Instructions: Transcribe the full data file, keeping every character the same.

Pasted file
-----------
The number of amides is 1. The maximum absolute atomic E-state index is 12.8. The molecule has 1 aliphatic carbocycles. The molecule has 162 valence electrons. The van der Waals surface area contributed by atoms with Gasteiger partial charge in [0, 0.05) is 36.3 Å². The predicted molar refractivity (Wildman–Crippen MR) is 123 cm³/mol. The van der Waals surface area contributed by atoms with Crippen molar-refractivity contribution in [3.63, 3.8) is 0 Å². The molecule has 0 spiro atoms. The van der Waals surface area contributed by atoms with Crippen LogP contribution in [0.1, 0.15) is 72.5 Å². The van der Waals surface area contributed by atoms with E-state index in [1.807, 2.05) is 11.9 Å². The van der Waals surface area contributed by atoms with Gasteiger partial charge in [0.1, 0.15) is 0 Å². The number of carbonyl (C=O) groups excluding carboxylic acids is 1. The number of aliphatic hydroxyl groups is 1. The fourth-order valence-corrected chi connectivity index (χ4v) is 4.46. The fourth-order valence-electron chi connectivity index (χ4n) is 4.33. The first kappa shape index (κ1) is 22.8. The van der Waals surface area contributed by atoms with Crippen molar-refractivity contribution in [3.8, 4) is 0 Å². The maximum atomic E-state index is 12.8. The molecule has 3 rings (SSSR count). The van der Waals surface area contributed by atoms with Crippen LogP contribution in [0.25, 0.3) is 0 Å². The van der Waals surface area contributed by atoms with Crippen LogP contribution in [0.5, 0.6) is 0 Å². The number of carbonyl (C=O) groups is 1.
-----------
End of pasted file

The number of amides is 1. The maximum absolute atomic E-state index is 12.8. The molecule has 1 aliphatic carbocycles. The molecule has 162 valence electrons. The van der Waals surface area contributed by atoms with Gasteiger partial charge in [0, 0.05) is 36.3 Å². The predicted molar refractivity (Wildman–Crippen MR) is 123 cm³/mol. The van der Waals surface area contributed by atoms with Crippen molar-refractivity contribution in [3.63, 3.8) is 0 Å². The molecule has 0 spiro atoms. The van der Waals surface area contributed by atoms with Crippen LogP contribution in [0.1, 0.15) is 72.5 Å². The van der Waals surface area contributed by atoms with E-state index in [1.807, 2.05) is 11.9 Å². The van der Waals surface area contributed by atoms with Gasteiger partial charge in [0.1, 0.15) is 0 Å². The number of carbonyl (C=O) groups excluding carboxylic acids is 1. The number of aliphatic hydroxyl groups is 1. The fourth-order valence-corrected chi connectivity index (χ4v) is 4.46. The fourth-order valence-electron chi connectivity index (χ4n) is 4.33. The first kappa shape index (κ1) is 22.8. The van der Waals surface area contributed by atoms with Crippen molar-refractivity contribution in [3.8, 4) is 0 Å². The maximum atomic E-state index is 12.8. The molecule has 3 rings (SSSR count). The van der Waals surface area contributed by atoms with Crippen LogP contribution in [0.25, 0.3) is 0 Å². The van der Waals surface area contributed by atoms with Crippen LogP contribution in [0.5, 0.6) is 0 Å². The number of carbonyl (C=O) groups is 1.